Who is Mark Twain? By Mark Twain
Final Verdict: 3.75 out of 4.0
4 – Plot/Story is interesting/believable and impacful
Who is Mark Twain? is a collection of short stories, essays and letters, published posthumously by Twain’s editors. It encompasses a wide range of political, social, and educational ideals, as well as some insight into Twain’s personal and family life, as well as funny anecdotes about his journey from San Francisco nobody to over-night sensation. As usual, I connected strongly with Twain’s pieces – I tend to be aligned well with his philosophical points of view (when he praises the U.S. Journalists for being irreverent, except where actual reverence is due, as opposed to foreign presses which pay reverence to pretty much everything, I about shouted with joy), but I did disagree with him in one respect: he completely bashes Jane Austen, in the short essay “Jane Austen.” Now, I had heard that Twain wasn’t a fan, and it’s not hard to imagine why – when you compare Twain’s world and work to Austen’s, it’s almost polar-opposite – almost. Twain touches on Austen’s satire and parody, but only briefly – and in a way which indicates that Twain didn’t think Austen really knew what she was doing, and her later critics made it appear as if she was being satirical when, in fact, she really believed what she was writing. Now, I don’t know how far Twain went to familiarize himself with Austen’s works or personal writings – he mentions two books, which he tried to read repeatedly, but couldn’t get into. That’s fine and dandy, but I do think Twain was off on this one, because Jane Austen was a brilliant comedienne who, I believe, truly knew what she was doing and saying.
3 – Characters well developed.
This section really only applies to those works of short fiction in this collection – the essays and letters due have characters, because Twain tends to respond to everything with a story. Still, his characters really shine in stories like “A Group of Servants,” “The Undertaker’s Tale,” and “The Snow-Shovelers” (which was also a brilliant statement on politics and ethics hypocrisy). Some of the strongest characterization, in my opinion, is found in two stories whose main characters are animals: “The Jungle Discusses Man” and “Telegraph Dog.” Here, Twain uses animals in human situations to discuss human nature – which was fascinating (and the first, “Jungle” reminded me of a twisted retelling or foreshadowing of The Lion King, actually).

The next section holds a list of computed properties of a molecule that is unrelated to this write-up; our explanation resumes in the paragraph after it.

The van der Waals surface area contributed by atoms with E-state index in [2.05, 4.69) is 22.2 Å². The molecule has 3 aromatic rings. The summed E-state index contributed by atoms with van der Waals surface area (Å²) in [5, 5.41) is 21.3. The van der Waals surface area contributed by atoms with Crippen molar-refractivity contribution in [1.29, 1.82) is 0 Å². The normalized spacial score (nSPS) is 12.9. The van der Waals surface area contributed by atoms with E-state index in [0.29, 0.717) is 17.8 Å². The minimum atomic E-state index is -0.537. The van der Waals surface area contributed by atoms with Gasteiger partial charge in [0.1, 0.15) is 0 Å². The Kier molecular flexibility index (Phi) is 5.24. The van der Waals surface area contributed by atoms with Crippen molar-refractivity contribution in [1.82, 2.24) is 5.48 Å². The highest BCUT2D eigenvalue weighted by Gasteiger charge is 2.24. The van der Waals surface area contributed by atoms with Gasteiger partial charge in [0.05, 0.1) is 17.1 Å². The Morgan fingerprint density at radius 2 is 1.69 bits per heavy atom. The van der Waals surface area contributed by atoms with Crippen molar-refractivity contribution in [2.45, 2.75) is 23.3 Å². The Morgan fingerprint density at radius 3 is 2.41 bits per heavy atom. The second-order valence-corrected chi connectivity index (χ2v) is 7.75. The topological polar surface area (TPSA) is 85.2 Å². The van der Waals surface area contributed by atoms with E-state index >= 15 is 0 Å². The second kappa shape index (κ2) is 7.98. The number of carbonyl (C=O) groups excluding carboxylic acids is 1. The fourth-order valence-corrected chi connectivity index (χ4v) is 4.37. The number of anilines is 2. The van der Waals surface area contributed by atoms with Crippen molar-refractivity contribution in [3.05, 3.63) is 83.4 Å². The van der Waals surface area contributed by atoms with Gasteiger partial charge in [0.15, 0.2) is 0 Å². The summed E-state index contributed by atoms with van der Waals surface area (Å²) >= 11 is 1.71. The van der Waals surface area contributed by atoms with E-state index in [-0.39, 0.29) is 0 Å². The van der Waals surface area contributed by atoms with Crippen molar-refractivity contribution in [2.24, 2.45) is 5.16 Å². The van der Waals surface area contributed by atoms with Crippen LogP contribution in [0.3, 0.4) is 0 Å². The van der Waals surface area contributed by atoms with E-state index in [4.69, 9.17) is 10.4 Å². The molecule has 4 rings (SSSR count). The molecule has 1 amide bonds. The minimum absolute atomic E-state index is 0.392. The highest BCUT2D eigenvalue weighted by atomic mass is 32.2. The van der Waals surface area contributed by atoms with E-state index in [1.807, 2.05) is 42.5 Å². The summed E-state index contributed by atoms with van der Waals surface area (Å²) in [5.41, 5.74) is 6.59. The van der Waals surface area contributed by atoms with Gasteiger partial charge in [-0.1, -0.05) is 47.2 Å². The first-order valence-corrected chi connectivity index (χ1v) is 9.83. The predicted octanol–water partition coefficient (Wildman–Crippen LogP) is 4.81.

3 – Satisfactory Prose/Style, conducive to the Story.
Twain’s prose is fluid and easy to follow. Whether he is writing a fictional story, a letter to an editor, or a biographical letter to a friend, his language is effortless and his ability with puns and world-play is uncontested (the only class of writers I can compare him to are Shakespeare, Swift, and Vonnegut). I adore the satirists, but they have to be brilliant if they are going to get it right, and Twain definitely gets it right (most of the time). Reading his pieces is like conversing with a charming old friend, who just wants to catch up after the years, chat about how things have been going, and tell you how completely wrong you are about everything, but all the while offering you candy and cigarettes, fluffing your pillow and refilling your drink. He cares deeply about people, and he cares about giving the proper kind of respect to the people who have earned it. All of this, the sentiment of his convictions and virtues, comes across in the tone of the language, and through the undercurrent of the words – the actual words often saying the opposite of what Twain really means.
Additional Elements: Setting, Symbols/Motifs, Resolution, etc.
4 – Additional elements improve and advance the story.
What I enjoy so much about Twain is the way he tackles difficult issues, be they politics, religion, education, or social ideals, boldly and confidently, but with a reassuring and refreshing sense of whimsy and fun, as if to say “there’s no reason to be bothered about any of this, really.” He is serious, but calm – he can put the “smack down” on anybody he finds in the wrong, and he does in quite a few instances in this collection, but one gets the feeling that Twain finds all arguing in general, rather silly – he just wants to live a good life, and to encourage that in others, and he gets most dangerous and powerful when he is writing against any attack on people’s rights to happiness and well-being. He pokes-fun at people in a brilliantly endearing way, but he does the same to himself, which makes the reader comfortable in knowing that, at the very least, Twain is a man who can take an honest look at himself and criticize where critique is due.
Suggested Reading for:
Age Level: High School and above
Interest: Satire, Non-Fiction, Memoir, Auto-biography, Short Story, Politics, History
“I asked the British Government to tell me what head I came under. . . . Now you will never believe it, but I give you my honor that this – this, which you see before you- was actually taxed as a Gas Works.” – Twain discussing taxes imposed upon his published fiction in England, before copyright laws.
“It seemed to sort of recognize me as one of the Friendly Powers – not on a large scale, of course – not like Russia and China and those, but on a – well, on a secondary scale – New Jersey.”